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Review: 'The Hunter's Prayer' is familiar but forgettable

Posted Tuesday, August 8, 2017 at 4:17 PM Central
Last updated Tuesday, August 8, 2017 at 4:38 PM Central

by John Couture

It would be easy to cast off The Hunter's Prayer as just another in a long line of Leon clones, but that would be a disservice for a film that offers a surprising level of character development. Most films in this oeuvre trade any sort of character building for more and bigger explosions, but The Hunter's Prayer strikes a good balance between the two.

The film is a polished gem that rises to the top of the B-movie heap but falls short of breaking through to the next echelon. I think the main problem that I have with the film is the rather wooden performance given by lead Sam Worthington. Ever since he scored the lead in Avatar and broke into mainstream recognition, it seems that he has been passing the time until the oft-delay sequels to that film start filming by turning in varying levels of performances in sometimes questionable choices of films.

For instance, I thought he was great in Man on a Ledge, but mostly he's been phoning it in time after time. Clash of the Titans, Sabotage, Drift, I could go on, but why waste your time and space in this review?

I get it. Hitmen are supposed to be stoic and hard as steel, but when you're trying to spin a yarn about a hitman with a heart, it's usually best to, you know, actually show a side that the audience can cheer for. I hate to keep bringing up Leon, but Jean Reno struck this balance perfectly and the emotional journey that his character travels is all the better for it.

Here, Sam Worthington seems to channel his inner Jason Bourne and it leads to a bit of disconnect when he refuses to kill Odeya Rush's character. Is he truly turning over a new leaf, or is there a more sinister plan in play? This disconnect undercuts the third act a bit and I feel that the film is worse off because of it.

Speaking of Odeya Rush, I think that her performance is one of the brighter spots of the film. I have long been of fan of hers and it's good to see her stretch her acting chops a bit and the results nearly save the film single-handedly.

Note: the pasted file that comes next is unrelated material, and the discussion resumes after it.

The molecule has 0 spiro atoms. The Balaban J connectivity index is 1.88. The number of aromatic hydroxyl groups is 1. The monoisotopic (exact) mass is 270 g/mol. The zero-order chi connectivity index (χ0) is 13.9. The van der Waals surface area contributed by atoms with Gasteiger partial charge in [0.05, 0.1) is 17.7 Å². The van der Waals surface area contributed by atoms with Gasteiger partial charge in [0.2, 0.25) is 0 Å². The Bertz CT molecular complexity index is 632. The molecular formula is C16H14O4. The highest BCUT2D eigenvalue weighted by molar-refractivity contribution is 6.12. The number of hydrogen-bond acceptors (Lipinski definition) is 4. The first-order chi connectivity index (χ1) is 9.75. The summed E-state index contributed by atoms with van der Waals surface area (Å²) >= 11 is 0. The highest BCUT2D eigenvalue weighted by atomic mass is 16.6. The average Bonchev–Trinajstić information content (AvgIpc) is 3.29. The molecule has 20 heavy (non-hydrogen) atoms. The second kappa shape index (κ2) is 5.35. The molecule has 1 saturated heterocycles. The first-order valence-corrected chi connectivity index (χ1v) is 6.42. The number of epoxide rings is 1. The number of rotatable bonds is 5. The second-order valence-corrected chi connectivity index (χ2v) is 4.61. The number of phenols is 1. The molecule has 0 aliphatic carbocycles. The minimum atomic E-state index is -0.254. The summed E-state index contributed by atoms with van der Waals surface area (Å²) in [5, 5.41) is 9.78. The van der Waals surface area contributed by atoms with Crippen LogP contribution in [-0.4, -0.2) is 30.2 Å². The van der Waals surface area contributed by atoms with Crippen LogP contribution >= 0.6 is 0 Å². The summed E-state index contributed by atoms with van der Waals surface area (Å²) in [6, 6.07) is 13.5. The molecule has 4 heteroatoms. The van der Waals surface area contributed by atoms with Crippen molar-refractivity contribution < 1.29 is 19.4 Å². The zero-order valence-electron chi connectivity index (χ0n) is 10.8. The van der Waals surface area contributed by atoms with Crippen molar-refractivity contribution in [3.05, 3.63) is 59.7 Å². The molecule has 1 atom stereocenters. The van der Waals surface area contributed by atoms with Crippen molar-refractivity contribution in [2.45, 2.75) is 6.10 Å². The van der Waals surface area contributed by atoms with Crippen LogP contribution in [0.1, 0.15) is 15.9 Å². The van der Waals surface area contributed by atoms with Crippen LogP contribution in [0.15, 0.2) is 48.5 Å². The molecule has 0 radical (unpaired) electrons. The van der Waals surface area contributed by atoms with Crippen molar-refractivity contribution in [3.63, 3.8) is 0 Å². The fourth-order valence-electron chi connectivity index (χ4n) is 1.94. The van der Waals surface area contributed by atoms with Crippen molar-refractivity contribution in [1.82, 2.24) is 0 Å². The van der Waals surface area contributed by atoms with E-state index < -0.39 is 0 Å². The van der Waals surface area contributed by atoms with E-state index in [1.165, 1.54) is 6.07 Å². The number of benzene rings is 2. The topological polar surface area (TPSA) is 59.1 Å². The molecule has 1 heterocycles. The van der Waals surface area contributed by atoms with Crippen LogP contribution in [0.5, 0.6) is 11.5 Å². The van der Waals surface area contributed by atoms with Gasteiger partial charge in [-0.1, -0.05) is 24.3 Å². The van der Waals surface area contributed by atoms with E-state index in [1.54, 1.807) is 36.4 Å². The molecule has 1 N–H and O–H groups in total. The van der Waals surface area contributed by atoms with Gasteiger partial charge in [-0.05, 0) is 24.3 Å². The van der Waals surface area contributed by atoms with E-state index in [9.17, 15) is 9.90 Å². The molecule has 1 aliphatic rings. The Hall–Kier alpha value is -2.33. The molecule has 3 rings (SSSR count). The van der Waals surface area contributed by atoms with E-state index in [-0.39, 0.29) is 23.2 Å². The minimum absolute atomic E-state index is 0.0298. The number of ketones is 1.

Another aspect of The Hunter's Prayer that I enjoyed was the varied international flavor of the locations. It would have been easy to film it all in one spot or another and simply force a location change, but adding that international flair really makes the film seem more worldly. I know this seems weird, but the film that I thought of when watching The Hunter's Prayer was Ronin.

Obviously, the stories and tones are completely different, but the international flavor of the varied shooting locations elevated both movies beyond what they may have been had they only shot in one country. The best thing that I can say about The Hunter's Prayer is that it is very familar and if you are a fan of international hitmen films, then it won't disappoint.

Personally, I'm always looking for something different and an odd twist, so I was a bit disappointed by the rather straight forward action. It is based on a book and while I have not read it myself, I hear that Sam Worthington's character in the book is given more emotional weight and internal struggles to overcome. While that might be difficult to project to the big screen, I would think that a more worthy actor would have been able to make his character more sentimental.

I think this could have gone a long way to salvaging the other worthy parts. In the end, it was a film that did its best to hold my attention, but ultimately I won't be surprised is I forget it completely in a few months.

The Hunter's Prayer is now available on Blu-ray and DVD.